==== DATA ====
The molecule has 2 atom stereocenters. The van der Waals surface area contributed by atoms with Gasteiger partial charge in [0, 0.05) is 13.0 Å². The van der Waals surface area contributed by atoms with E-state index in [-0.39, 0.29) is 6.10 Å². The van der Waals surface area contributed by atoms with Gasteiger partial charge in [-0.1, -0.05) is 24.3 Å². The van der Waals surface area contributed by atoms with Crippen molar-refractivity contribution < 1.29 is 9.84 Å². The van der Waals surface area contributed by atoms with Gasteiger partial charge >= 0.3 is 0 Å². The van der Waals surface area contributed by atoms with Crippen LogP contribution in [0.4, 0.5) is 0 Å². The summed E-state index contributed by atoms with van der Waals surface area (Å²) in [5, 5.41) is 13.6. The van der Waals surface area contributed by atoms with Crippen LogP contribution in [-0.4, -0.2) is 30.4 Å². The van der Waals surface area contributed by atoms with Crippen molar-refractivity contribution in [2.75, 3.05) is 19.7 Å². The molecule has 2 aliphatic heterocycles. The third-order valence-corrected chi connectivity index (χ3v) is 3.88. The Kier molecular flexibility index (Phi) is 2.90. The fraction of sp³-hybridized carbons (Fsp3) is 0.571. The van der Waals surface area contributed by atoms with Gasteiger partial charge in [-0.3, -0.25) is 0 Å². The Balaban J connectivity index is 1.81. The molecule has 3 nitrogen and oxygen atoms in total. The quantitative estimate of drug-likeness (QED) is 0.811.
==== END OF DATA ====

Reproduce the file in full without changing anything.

The molecule has 2 atom stereocenters. The van der Waals surface area contributed by atoms with Gasteiger partial charge in [0, 0.05) is 13.0 Å². The van der Waals surface area contributed by atoms with E-state index in [-0.39, 0.29) is 6.10 Å². The van der Waals surface area contributed by atoms with Gasteiger partial charge in [-0.1, -0.05) is 24.3 Å². The van der Waals surface area contributed by atoms with Crippen molar-refractivity contribution < 1.29 is 9.84 Å². The van der Waals surface area contributed by atoms with Gasteiger partial charge >= 0.3 is 0 Å². The van der Waals surface area contributed by atoms with Crippen LogP contribution in [0.4, 0.5) is 0 Å². The summed E-state index contributed by atoms with van der Waals surface area (Å²) in [5, 5.41) is 13.6. The van der Waals surface area contributed by atoms with Crippen LogP contribution in [-0.4, -0.2) is 30.4 Å². The van der Waals surface area contributed by atoms with Crippen molar-refractivity contribution in [2.75, 3.05) is 19.7 Å². The molecule has 2 aliphatic heterocycles. The third-order valence-corrected chi connectivity index (χ3v) is 3.88. The Kier molecular flexibility index (Phi) is 2.90. The fraction of sp³-hybridized carbons (Fsp3) is 0.571. The van der Waals surface area contributed by atoms with Gasteiger partial charge in [-0.3, -0.25) is 0 Å². The Balaban J connectivity index is 1.81. The molecule has 3 nitrogen and oxygen atoms in total. The quantitative estimate of drug-likeness (QED) is 0.811.